The Montreal Impact of the United Soccer League, another thriving smaller-scale sports franchise, is building a new 13,000-seat stadium with a natural grass field that is expected to be a venue for the under-20 tournament.

Molson Stadium was built in 1915 and was expanded to 26,191 seats in 1959, but then had its south side grandstand cut down when the facility was modified as the field hockey venue for the 1976 Olympics.

The article which is dated June 20th says, they lobbied the 3 Governments for 6 to 8 months and hope to have an answer in 3 or 4 months!
The Governments just gave them several million dollars in 2003 for the first part of renovation.

GREAT........and thanks for the info.

ive read this....good that everyone else can too.
thats y im askin if theres more recent news on this?

The article says they will know more about where they stand with the Governments in 3 or 4 months, it has been 2 Months! Nothing New!

dont u think they should be adding more than just 5 000 seats?

Yes I definitely do think they should add more seats and I'm sure they would if they could. There are Landscape issues here (you have to see it to understand). It is either impossible to add any more seats or if it is possible it would be far too costly to add up and out any more with foundation.
It is 90 years old. on one side it is built into Mont Royal and they won't wreck that view, and the other side has a beautiful skyline view of downtown Montreal and they won't block that.
One endzone is built up against a hospital and the other endzone is where they will add most of the new 5000 seats and a new scoreboard.
Plus they are adding 20 or so new luxury boxes that will be lucrative.
Montrealers already pay the highest ticket prices in the CFL by far (roughly double other CFL teams) so don't need as many people to make money.
With 25000 seats and 20 new luxury boxes the Als will make money, maybe big money. They will be able to keep there players or sign new ones.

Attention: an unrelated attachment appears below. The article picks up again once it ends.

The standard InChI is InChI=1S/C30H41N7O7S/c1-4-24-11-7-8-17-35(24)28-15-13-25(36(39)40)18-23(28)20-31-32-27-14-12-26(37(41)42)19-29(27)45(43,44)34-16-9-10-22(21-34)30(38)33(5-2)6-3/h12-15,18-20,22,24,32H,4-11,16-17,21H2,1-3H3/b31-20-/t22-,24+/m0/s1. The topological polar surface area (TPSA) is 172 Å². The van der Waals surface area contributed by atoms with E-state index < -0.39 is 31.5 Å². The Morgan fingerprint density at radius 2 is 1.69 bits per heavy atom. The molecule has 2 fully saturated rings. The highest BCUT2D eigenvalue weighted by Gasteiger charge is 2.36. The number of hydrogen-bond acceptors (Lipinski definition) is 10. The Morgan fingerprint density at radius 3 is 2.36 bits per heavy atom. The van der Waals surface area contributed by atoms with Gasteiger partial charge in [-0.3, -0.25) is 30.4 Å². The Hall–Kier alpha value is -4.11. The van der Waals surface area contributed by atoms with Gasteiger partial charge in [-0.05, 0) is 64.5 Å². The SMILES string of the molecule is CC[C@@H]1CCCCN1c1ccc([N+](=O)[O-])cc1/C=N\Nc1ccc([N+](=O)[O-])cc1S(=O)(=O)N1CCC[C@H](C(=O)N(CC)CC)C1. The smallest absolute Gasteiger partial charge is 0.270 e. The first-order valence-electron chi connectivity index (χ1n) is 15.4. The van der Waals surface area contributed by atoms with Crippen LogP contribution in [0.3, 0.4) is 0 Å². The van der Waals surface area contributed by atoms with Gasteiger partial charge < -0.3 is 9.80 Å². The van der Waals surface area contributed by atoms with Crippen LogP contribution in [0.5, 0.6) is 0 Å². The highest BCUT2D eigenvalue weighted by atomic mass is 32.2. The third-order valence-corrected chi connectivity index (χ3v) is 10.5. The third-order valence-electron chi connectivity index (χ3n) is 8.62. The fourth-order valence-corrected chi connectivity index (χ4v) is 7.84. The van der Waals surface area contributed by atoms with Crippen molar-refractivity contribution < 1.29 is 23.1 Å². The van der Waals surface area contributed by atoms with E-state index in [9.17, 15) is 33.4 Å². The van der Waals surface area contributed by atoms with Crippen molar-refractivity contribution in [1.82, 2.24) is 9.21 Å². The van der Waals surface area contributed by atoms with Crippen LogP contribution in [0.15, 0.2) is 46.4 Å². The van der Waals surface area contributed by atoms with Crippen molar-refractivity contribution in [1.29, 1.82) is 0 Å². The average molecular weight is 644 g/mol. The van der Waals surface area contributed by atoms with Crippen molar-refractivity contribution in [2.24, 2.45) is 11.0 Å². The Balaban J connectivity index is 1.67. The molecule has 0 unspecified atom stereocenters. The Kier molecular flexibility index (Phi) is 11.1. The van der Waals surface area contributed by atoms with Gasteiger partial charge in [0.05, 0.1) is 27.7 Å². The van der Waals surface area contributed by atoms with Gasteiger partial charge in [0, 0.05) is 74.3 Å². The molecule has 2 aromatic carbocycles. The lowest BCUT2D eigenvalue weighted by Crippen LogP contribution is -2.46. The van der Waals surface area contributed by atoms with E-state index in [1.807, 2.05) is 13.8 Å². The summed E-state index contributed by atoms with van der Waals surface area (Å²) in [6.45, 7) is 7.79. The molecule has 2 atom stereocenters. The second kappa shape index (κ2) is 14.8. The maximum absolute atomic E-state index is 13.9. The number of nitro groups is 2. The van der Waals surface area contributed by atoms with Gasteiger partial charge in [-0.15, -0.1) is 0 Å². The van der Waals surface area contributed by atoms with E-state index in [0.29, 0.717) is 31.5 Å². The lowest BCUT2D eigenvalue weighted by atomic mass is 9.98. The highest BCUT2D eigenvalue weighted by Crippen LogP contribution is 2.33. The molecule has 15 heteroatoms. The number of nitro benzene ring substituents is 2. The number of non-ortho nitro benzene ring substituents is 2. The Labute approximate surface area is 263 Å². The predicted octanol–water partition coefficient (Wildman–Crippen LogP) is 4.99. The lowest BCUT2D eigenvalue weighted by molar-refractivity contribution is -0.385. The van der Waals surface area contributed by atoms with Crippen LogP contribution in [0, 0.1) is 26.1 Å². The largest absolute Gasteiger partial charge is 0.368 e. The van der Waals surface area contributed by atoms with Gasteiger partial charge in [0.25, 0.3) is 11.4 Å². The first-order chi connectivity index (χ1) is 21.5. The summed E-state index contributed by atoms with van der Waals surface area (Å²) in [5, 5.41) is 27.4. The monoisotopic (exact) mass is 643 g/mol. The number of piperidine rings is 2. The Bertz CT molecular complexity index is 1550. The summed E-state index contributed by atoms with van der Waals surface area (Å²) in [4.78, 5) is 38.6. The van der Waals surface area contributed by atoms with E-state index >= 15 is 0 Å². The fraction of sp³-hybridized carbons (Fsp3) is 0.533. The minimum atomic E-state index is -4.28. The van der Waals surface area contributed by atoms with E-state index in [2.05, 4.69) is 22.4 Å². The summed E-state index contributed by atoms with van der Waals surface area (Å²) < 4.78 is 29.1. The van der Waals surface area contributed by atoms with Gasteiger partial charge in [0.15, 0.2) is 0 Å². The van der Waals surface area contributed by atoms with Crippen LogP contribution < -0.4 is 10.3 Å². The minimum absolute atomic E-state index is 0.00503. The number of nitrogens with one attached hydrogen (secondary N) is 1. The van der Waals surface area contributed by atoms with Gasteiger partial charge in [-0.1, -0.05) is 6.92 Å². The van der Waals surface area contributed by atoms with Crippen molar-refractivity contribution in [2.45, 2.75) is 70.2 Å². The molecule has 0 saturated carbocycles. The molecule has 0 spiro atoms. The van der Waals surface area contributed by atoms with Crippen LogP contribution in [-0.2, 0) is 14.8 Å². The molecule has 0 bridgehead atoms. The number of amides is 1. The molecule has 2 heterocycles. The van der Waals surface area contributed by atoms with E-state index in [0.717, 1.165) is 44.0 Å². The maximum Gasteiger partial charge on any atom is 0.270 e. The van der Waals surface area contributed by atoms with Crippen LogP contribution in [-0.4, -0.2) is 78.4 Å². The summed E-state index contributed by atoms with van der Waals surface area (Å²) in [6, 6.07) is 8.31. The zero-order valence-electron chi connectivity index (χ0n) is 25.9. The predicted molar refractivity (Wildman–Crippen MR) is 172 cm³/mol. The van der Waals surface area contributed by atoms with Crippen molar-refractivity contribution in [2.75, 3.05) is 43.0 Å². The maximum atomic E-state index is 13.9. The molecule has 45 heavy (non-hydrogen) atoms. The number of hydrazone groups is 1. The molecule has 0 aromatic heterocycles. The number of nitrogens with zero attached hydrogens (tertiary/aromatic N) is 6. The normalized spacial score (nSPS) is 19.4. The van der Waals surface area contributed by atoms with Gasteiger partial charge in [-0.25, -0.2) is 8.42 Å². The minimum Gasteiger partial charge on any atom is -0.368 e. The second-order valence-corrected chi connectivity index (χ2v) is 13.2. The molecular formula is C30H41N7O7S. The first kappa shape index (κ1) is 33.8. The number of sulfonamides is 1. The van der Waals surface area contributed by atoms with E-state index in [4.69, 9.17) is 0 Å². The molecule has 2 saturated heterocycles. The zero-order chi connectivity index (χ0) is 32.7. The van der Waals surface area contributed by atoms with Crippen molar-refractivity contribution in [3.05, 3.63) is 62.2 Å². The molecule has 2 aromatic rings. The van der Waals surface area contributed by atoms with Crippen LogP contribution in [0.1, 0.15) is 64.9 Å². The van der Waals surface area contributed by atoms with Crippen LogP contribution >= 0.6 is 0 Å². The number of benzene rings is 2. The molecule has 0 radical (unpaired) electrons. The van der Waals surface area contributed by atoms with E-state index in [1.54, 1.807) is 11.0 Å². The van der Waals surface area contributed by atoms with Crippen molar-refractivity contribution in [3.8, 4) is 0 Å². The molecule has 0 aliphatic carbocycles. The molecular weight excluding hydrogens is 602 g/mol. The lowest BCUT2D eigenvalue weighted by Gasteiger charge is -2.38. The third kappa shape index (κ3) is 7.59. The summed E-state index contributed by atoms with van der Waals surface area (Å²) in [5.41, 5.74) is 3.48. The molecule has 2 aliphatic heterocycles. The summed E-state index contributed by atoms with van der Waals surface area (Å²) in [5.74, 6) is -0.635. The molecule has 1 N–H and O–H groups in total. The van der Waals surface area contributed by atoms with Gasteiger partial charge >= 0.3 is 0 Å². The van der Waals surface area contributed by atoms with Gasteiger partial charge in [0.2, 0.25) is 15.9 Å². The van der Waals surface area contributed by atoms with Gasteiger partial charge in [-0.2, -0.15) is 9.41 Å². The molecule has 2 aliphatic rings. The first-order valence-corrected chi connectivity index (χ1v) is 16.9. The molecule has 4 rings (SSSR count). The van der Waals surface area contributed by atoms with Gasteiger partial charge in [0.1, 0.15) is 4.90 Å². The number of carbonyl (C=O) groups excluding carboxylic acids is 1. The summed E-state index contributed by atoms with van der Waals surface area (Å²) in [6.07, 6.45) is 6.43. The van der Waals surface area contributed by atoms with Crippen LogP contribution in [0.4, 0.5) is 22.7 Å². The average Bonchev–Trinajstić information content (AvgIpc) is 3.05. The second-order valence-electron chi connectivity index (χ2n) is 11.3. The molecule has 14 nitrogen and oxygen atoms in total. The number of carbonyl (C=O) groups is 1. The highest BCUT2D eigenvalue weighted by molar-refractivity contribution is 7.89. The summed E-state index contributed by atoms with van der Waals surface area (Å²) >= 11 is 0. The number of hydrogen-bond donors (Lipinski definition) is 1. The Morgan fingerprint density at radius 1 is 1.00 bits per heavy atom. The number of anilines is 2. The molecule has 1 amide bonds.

They will be ready when they raise the salary cap in the next while.
They also play 1 or 2 games a year at the Big O and rake in the money from 100000 or so people, including playoff prices.
They will be supposedly profitable and competitive for years with 25000 seats!

Wih a 65 to 70,000 average salary anyone still say they dont respect the cap

here's a link to some pictures of the alouettes proposed expansion plan...looks nice!

have a look:

[url=] ... LID=130138[/url]

I'd say that after the Als get there 5000 new seats and 20 new luxury boxes at the prices that are charged and paid in Montreal, that together with the Big O games, the strong corporate sponsorship that the Als and the CFL are getting, the TV and Radio money(which can only increase), concessions, merchandising, that Robert Wettenhall will be doing very nicely indeed.
The Als should be one of the have teams, although maybe there will be a hard cap equal for all in the future.
But I do wish that they could add more seats. Oh well, this way the Als will stay soldout and popular.

BTW Robert Wettenhall has lost millions initially in getting the Als to this point, and now deserves to make some money.

I cant wait for it to be compleated.
Maybe I will be able to get tickets

damn right!!!..i wanna see all the CFL teams profitable…i’d like them all to stay and grow this league!..a HARD-CAP is needed to keep the salaries reasonable during this growth period…i’d like to see a system similar to the new NHL agreement…a pre-determined percentage of revenues allocated toward saleries…so if revenues go up, then theres more money to be spent on players-but not b4 owners turn a profit to ensure stability in the CFL.

Well I agree with a cap but not one that is based on revenu. Richer teams will be allowed to spend more wich wil make better teams which will bring in more fans which will produce more money will will allow the to spend more----------

I think it should be an equal number for all teams

not based on each teams revenue...sorry if i wasn't as clear as could be....
but a common number for ALL teams....

say the poorest team is sask. ...then they agreed that saleries are not any higher than 60% of revenues earned by the poorest team the previous year... say sask only earns 3 million in rev's in '05 then the '06 CAP for ALL teams is $1 800 all the teams in the league goes by a cap of 1.8 million.

then in '06, sask earns revenues of $4 000 000, then the '07 cap for all teams is $2.4 million

this way, with growth of the league, the players can share in the success!

some sorta common cap that has linkage to revenues is the answer

what do current teams ,generally, earn a year? any idea?
and what are typical yearly player payrolls?

That idea is pretty much what I had in mind